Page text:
November 2011: Year 2, Issue 8
Global food prices remain high and volatile, but growing food supplies and a lackluster economy may improve the situation in coming months.
August 2011: Year 2, Issue 7
Global food prices remain near their peak levels from 2008 and domestic food prices continue to fluctuate widely, putting the poorest people at greater risk.
April 2011: Year 2, Issue 6
Poor people in poorer countries are facing higher food inflation. We need urgent policies and actions to minimize the burden on the poor.
February 2011: Year 2, Issue 5
The World Bank's food price index increased by 15 percent between October 2010 and January 2011 and is only 3 percent below its 2008 peak. Estimates of those who fall into, and move out of, poverty as a result of price rises since June 2010 show there is a net increase in extreme poverty of about 44 million people in low- and middle-income countries.
December 2010: Year 1, Issue 4
The World Bank food price index rose by 17% between August and November 2010 and is now 11% below its June 2008 peak in nominal terms and 8% below the peak in real terms. Adverse weather conditions in major cereal producing countries have contributed to price rises for wheat, maize and rice.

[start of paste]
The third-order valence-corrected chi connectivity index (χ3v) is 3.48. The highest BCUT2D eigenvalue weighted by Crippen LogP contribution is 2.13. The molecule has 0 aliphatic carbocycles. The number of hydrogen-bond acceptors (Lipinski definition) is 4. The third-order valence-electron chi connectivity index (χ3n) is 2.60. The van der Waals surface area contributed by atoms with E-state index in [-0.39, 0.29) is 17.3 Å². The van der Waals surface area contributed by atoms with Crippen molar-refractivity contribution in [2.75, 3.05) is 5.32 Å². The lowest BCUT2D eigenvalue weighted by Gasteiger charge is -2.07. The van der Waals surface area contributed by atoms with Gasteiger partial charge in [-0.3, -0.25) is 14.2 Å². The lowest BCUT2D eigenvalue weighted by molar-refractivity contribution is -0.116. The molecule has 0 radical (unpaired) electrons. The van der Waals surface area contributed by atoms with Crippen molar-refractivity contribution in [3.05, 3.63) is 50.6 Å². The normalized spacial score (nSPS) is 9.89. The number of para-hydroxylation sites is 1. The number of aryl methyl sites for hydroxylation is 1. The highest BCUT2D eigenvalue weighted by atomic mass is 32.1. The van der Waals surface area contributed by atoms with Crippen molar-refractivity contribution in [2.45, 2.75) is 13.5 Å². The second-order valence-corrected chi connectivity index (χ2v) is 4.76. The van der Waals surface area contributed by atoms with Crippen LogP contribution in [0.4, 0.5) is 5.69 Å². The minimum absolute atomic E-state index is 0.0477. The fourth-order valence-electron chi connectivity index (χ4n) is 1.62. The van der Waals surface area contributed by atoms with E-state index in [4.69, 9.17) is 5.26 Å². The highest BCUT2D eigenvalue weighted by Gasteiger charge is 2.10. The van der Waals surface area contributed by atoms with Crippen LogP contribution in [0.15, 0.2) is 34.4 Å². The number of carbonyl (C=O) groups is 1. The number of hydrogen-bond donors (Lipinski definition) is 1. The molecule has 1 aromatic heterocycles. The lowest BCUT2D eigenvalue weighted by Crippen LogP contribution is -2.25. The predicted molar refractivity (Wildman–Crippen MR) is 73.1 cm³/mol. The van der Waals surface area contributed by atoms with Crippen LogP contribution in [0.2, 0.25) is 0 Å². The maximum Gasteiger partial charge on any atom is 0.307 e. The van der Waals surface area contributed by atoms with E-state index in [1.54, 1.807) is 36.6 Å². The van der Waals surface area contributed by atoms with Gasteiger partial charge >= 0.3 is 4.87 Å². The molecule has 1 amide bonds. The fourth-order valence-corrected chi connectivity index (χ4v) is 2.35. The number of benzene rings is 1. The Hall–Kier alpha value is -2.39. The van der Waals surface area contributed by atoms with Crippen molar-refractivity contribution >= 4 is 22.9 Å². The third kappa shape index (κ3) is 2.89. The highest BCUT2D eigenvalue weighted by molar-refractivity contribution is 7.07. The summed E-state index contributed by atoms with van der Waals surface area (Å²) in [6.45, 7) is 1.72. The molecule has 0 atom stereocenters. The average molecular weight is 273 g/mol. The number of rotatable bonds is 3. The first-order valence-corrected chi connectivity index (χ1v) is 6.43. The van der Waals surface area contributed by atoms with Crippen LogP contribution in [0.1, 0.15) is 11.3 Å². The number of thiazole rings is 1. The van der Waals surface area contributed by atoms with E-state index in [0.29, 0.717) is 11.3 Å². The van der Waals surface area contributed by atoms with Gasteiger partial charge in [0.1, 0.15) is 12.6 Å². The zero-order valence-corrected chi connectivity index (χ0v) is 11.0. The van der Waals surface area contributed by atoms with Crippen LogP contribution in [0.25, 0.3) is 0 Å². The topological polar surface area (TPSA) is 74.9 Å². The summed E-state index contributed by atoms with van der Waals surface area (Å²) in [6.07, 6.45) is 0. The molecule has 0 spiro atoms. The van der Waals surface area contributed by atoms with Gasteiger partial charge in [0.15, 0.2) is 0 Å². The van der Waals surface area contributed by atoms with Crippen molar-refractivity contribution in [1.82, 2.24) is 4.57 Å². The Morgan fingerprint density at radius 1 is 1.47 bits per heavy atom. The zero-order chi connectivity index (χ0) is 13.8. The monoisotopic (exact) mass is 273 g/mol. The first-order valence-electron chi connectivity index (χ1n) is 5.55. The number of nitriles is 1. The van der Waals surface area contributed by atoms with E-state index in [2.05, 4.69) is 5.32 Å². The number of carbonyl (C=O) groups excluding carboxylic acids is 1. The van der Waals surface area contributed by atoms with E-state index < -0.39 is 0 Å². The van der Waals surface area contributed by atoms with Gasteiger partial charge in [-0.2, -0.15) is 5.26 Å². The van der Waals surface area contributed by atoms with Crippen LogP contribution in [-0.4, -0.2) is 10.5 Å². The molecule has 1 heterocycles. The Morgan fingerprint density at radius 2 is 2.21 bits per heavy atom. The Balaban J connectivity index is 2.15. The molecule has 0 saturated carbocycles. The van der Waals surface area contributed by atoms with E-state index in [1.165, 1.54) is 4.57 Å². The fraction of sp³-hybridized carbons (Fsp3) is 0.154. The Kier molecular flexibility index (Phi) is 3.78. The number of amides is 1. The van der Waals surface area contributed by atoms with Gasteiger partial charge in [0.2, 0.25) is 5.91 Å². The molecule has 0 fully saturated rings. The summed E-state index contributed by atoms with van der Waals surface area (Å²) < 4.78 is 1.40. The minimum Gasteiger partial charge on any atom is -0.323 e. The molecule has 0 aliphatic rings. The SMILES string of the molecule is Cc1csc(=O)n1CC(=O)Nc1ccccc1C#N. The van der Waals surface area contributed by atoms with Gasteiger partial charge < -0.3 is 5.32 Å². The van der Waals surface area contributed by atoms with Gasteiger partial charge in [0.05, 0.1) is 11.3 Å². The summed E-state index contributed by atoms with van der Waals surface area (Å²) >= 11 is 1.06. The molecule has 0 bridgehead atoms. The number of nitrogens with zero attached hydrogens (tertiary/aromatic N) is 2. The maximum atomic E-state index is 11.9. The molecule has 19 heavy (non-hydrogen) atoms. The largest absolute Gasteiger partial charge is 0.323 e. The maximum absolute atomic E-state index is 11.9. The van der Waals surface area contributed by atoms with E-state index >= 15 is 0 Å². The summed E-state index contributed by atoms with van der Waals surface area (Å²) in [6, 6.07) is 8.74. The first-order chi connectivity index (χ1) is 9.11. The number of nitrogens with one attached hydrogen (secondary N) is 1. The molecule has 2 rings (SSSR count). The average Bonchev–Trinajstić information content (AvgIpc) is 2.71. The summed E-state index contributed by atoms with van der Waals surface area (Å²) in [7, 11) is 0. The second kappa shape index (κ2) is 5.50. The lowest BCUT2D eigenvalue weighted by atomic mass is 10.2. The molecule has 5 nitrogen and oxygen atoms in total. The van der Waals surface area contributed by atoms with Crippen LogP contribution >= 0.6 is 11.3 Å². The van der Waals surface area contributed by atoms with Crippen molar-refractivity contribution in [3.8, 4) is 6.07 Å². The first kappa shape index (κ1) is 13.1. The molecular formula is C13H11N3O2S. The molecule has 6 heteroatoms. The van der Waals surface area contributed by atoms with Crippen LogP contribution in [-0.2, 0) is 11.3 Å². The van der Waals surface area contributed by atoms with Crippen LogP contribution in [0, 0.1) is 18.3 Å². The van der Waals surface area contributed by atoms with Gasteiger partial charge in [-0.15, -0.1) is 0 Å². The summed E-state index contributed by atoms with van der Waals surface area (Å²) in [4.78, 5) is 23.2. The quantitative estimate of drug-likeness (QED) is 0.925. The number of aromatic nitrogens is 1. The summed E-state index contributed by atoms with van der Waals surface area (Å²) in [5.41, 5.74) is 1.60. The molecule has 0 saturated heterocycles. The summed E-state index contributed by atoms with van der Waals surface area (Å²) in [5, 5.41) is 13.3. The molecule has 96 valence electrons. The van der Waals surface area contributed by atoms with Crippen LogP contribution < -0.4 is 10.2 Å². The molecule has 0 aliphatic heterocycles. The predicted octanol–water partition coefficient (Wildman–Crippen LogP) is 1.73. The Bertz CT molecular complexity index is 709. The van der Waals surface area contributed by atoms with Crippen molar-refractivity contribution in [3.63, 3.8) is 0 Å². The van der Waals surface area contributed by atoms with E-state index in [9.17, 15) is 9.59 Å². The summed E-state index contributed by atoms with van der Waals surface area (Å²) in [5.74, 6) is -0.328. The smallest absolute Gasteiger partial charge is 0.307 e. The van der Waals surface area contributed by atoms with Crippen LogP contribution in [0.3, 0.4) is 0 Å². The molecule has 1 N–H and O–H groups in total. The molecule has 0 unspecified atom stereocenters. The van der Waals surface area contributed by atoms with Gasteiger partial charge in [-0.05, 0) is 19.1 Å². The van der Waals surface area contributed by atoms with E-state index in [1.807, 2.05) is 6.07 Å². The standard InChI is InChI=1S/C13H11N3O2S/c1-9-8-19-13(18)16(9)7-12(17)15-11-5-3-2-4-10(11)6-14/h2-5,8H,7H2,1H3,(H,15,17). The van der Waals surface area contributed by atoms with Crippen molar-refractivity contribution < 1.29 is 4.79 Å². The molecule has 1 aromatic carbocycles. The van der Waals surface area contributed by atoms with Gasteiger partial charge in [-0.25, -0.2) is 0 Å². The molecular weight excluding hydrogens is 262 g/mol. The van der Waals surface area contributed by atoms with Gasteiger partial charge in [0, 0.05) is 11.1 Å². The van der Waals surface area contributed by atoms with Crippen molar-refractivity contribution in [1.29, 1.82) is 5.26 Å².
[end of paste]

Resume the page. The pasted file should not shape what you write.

September 2010: Year 1, Issue 3
In the first six months of 2010, global staple grain prices were on a downward trend. While in many countries staple food prices remained stable, staple prices still increased sharply in some countries with high levels of poverty.
May 2010: Year 1, Issue 2
Analysis of domestic staple food price data since 2006 suggests that food price volatility is a growing concern. In recent months domestic food prices have risen sharply in South Asia and in parts of Sub-Saharan Africa, even though global grain prices have declined over the past year.
February 2010: Year 1, Issue 1
While the global focus on food prices has waned, domestic staple food prices in several countries have experienced double digit increases in 2009, particularly in Sub-Saharan Africa. This issue highlights countries where such increases are most significant and estimate that the impact on undernourishment, or hunger, has been as much as 8% in 2009.